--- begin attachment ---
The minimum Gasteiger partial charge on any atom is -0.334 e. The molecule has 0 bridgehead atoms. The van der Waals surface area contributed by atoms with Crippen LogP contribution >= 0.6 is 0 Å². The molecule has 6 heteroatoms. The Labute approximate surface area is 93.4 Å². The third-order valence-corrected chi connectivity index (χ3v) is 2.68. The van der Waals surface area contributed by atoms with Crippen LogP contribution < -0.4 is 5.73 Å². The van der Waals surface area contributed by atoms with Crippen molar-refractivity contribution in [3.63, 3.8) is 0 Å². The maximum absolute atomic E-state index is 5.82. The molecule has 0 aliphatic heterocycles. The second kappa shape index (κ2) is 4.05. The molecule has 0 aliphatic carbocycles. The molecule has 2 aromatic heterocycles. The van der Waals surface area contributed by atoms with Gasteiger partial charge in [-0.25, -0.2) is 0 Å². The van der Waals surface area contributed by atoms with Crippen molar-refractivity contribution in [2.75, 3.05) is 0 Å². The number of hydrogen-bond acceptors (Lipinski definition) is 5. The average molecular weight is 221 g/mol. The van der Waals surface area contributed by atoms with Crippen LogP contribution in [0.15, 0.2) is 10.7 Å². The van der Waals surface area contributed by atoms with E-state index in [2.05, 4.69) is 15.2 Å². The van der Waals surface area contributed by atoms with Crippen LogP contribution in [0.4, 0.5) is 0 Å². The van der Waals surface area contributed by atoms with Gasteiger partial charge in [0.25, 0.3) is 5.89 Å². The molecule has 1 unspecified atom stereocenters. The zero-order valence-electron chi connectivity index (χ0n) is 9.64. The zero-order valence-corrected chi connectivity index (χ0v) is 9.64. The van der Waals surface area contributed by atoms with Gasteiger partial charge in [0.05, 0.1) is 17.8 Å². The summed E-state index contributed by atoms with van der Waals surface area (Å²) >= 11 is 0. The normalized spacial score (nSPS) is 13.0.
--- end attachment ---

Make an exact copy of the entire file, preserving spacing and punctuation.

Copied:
The minimum Gasteiger partial charge on any atom is -0.334 e. The molecule has 0 bridgehead atoms. The van der Waals surface area contributed by atoms with Crippen LogP contribution >= 0.6 is 0 Å². The molecule has 6 heteroatoms. The Labute approximate surface area is 93.4 Å². The third-order valence-corrected chi connectivity index (χ3v) is 2.68. The van der Waals surface area contributed by atoms with Crippen LogP contribution < -0.4 is 5.73 Å². The van der Waals surface area contributed by atoms with Crippen molar-refractivity contribution in [3.63, 3.8) is 0 Å². The maximum absolute atomic E-state index is 5.82. The molecule has 0 aliphatic heterocycles. The second kappa shape index (κ2) is 4.05. The molecule has 0 aliphatic carbocycles. The molecule has 2 aromatic heterocycles. The van der Waals surface area contributed by atoms with Gasteiger partial charge in [-0.25, -0.2) is 0 Å². The van der Waals surface area contributed by atoms with Crippen molar-refractivity contribution in [2.75, 3.05) is 0 Å². The number of hydrogen-bond acceptors (Lipinski definition) is 5. The average molecular weight is 221 g/mol. The van der Waals surface area contributed by atoms with Crippen LogP contribution in [0.15, 0.2) is 10.7 Å². The van der Waals surface area contributed by atoms with E-state index in [2.05, 4.69) is 15.2 Å². The van der Waals surface area contributed by atoms with Crippen LogP contribution in [0.4, 0.5) is 0 Å². The van der Waals surface area contributed by atoms with Gasteiger partial charge in [0.25, 0.3) is 5.89 Å². The molecule has 1 unspecified atom stereocenters. The zero-order valence-electron chi connectivity index (χ0n) is 9.64. The zero-order valence-corrected chi connectivity index (χ0v) is 9.64. The van der Waals surface area contributed by atoms with Gasteiger partial charge in [0.05, 0.1) is 17.8 Å². The summed E-state index contributed by atoms with van der Waals surface area (Å²) >= 11 is 0. The normalized spacial score (nSPS) is 13.0.